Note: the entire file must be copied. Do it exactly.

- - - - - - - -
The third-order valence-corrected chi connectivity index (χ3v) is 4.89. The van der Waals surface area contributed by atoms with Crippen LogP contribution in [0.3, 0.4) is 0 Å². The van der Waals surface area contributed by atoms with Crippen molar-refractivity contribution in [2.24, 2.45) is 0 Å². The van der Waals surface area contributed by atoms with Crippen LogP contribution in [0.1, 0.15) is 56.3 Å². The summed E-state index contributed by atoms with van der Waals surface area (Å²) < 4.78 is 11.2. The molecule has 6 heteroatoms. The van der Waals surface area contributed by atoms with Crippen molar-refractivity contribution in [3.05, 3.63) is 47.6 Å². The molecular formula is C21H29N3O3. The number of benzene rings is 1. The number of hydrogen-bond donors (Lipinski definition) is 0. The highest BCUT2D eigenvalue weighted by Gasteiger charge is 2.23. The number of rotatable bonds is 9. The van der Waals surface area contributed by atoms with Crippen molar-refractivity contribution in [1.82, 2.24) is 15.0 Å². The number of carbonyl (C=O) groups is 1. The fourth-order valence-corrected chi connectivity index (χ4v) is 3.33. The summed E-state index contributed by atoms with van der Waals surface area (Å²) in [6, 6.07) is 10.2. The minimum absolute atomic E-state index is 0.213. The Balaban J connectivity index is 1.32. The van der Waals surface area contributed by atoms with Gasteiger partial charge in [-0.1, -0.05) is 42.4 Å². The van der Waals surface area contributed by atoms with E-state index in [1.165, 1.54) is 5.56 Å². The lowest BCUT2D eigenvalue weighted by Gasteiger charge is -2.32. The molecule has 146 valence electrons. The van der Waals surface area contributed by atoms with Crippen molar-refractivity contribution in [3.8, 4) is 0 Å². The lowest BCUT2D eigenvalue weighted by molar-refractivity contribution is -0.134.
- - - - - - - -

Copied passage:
The third-order valence-corrected chi connectivity index (χ3v) is 4.89. The van der Waals surface area contributed by atoms with Crippen LogP contribution in [0.3, 0.4) is 0 Å². The van der Waals surface area contributed by atoms with Crippen molar-refractivity contribution in [2.24, 2.45) is 0 Å². The van der Waals surface area contributed by atoms with Crippen LogP contribution in [0.1, 0.15) is 56.3 Å². The summed E-state index contributed by atoms with van der Waals surface area (Å²) < 4.78 is 11.2. The molecule has 6 heteroatoms. The van der Waals surface area contributed by atoms with Crippen molar-refractivity contribution in [3.05, 3.63) is 47.6 Å². The molecular formula is C21H29N3O3. The number of benzene rings is 1. The number of hydrogen-bond donors (Lipinski definition) is 0. The highest BCUT2D eigenvalue weighted by Gasteiger charge is 2.23. The number of rotatable bonds is 9. The van der Waals surface area contributed by atoms with Crippen molar-refractivity contribution in [1.82, 2.24) is 15.0 Å². The number of carbonyl (C=O) groups is 1. The fourth-order valence-corrected chi connectivity index (χ4v) is 3.33. The summed E-state index contributed by atoms with van der Waals surface area (Å²) in [6, 6.07) is 10.2. The minimum absolute atomic E-state index is 0.213. The Balaban J connectivity index is 1.32. The van der Waals surface area contributed by atoms with Gasteiger partial charge in [-0.1, -0.05) is 42.4 Å². The van der Waals surface area contributed by atoms with E-state index in [1.165, 1.54) is 5.56 Å². The lowest BCUT2D eigenvalue weighted by Gasteiger charge is -2.32. The molecule has 146 valence electrons. The van der Waals surface area contributed by atoms with Crippen molar-refractivity contribution in [3.8, 4) is 0 Å². The lowest BCUT2D eigenvalue weighted by molar-refractivity contribution is -0.134.